This is a re-post of a blog from December 2014 on the subject of jet lag and “middle of the night” anxiety and how to deal with both somatically. Enjoy!
Evolution has created no tools for a living thing suddenly facing sun where there should be night
I’ve just flown to Colorado in the mid-West of the US, one mile above sea level on a massive plateau fringed by the Rockies. It’s a long while since I’ve done a long-haul flight, not least because I suffered badly from jet lag.
Biologically, it’s the one thing our body cannot adjust to since evolution has created no tools for dealing with a living thing being transported around the planet in an afternoon and suddenly facing the sun where there should be night.
In the past, I have always suffered. Got caught up in the biological shockwaves and felt really bad. But I was gratified to find that all this work I’ve been doing in mindfulness, embodiment and reading around neuroscience had a positive effect.
4 am is a bad time biochemically in the body.
I’ve long been aware of the “4am Effect”. Back at home (not jet lagged) I became aware of the poisonous chain reaction that occurred if I – for whatever reason – woke in the middle of the night.
4 am is a bad time biochemically in the body. The acetylcholine that puts us to sleep is petering out and the cortisol that wakes us up has not yet started rising. We’re meant to be dead-asleep at this time in the cycle, so when we’re not we often feel like we’re dying. In fact, statistically, 4am is the time when most people do die naturally. It is also – sadly – the time when most people commit suicide.
Your body is experiencing a energy-low that reminds the system of death
In understanding the biology, I became aware of what happens.
Basically. NEVER BELIEVE YOUR THOUGHTS AT 4AM. When you become conscious at this junction of the night, your body is experiencing an energy-low that reminds the system of death. The emotional chemistry that surrounds that is deeply negative. There’s fear, there’s panic and there’s despair or hopelessness. All of these are chemical cocktails that feel bad in the body.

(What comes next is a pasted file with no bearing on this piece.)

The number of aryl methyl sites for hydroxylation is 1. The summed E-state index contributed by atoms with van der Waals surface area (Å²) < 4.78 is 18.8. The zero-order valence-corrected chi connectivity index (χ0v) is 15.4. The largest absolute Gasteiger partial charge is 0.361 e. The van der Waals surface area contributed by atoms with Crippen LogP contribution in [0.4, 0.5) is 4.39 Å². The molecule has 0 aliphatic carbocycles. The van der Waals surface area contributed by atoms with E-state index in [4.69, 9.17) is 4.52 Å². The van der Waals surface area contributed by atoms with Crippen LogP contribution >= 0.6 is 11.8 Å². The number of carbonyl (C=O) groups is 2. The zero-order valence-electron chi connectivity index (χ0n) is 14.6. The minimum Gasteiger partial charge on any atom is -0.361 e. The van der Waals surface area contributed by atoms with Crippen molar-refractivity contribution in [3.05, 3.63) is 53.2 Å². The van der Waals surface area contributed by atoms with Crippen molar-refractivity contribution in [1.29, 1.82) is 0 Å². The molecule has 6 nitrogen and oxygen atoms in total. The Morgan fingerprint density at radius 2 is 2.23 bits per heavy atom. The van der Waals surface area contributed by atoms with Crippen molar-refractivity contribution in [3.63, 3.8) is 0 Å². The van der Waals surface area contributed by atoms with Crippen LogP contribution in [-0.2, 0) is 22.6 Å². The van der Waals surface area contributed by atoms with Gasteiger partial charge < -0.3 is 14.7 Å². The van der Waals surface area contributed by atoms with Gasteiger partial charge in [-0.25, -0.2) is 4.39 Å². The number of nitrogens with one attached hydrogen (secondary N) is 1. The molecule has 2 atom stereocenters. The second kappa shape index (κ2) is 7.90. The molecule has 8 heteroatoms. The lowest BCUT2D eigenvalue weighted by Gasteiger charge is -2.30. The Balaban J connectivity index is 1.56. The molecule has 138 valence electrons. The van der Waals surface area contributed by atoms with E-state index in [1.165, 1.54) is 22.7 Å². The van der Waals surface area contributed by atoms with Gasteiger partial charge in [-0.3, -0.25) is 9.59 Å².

Out of this alarmed chemical soup, thoughts arise. Usually, these thoughts are very very negative: things like: “It’s hopeless”, “All my plans are rubbish”, “Everything is bad”, “I have been kidding myself that I was good at anything”.
The simplest ways to correct the body’s belief that it’s going to die is to give it some food.
Do not believe these thoughts because, as the biologically correct George Harrison points out, “the darkest hour is before the dawn”. Those thoughts at 4am will always seem pointlessly melodramatic at 7am.
So when you wake at 4am and lie there convincing yourself that your job is drivel, your relationship toxic and your children doomed, get up and EAT SOMETHING.
One of the simplest ways to correct the body’s belief that it’s going to die is to give it some food. A glass of juice, a spoon of peanut butter, or a bowl of cereal.
Change the substrate and the thoughts will vanish. It’s like magic.
Getting back into bed I was conscious of my blood-chemistry righting itself and my mood becoming less black
I realised that the exact same thing is occurring with jet lag. I awoke at 3am (which is actually 10am back home) thinking I should get on a plane and go home, my trip would be a disaster, the US is hateful and Colorado sucks.
But luckily, I had planned for this and bought a tub of Ben and Jerry’s Peanut Caramel Swirl for this exact moment and so padded light-footed to the giant American fridge and scoffed a few spoonfuls.
Getting back into bed I was conscious of my blood-chemistry righting itself, and one by one, I was aware of my mood becoming less black (it became ‘redder’ in fact) and my thoughts becoming much less believable. I could see how – minutes before – they had popped up like mushrooms from the black ooze of my confused body-mind and seemed impossibly believable. Slowly, before my inner eye, I could witness the thoughts float up and shed some of their negativity. I could feel the tunnel vision widening. I could laugh at myself.
Understanding chemistry that underpins negative thought is a massive piece of the puzzle of consciousness
This process is one of the most valuable things I have learned from mindfulness. The ability to see how thoughts grow out of emotions and emotions grow out of the body. And how, unchecked, those thoughts can feedback very negatively into the body and set a very negative cycle in motion.
Being able to DISBELIEVE our thoughts is key to liberating ourselves from this cycle. But, likewise, an understanding of the powerful chemistry that underpins them (and can make them 100% believable) is a massive piece of the puzzle of consciousness.
Post-Ben and Jerry’s I slipped into much more pleasing dreams and woke up at a respectable Coloradan 6am. Maybe jet lag will go the way of the ‘4am Effect’.
I’d love to know your thoughts about middle of the night anxiety and low energy. Drop me a message with any thoughts, comments, questions, queries or insights that pop up while reading the blog. I’d love to hear from you!
Find out more about The Mindsprings School. A series of courses created by Alistair to help you live a happier life.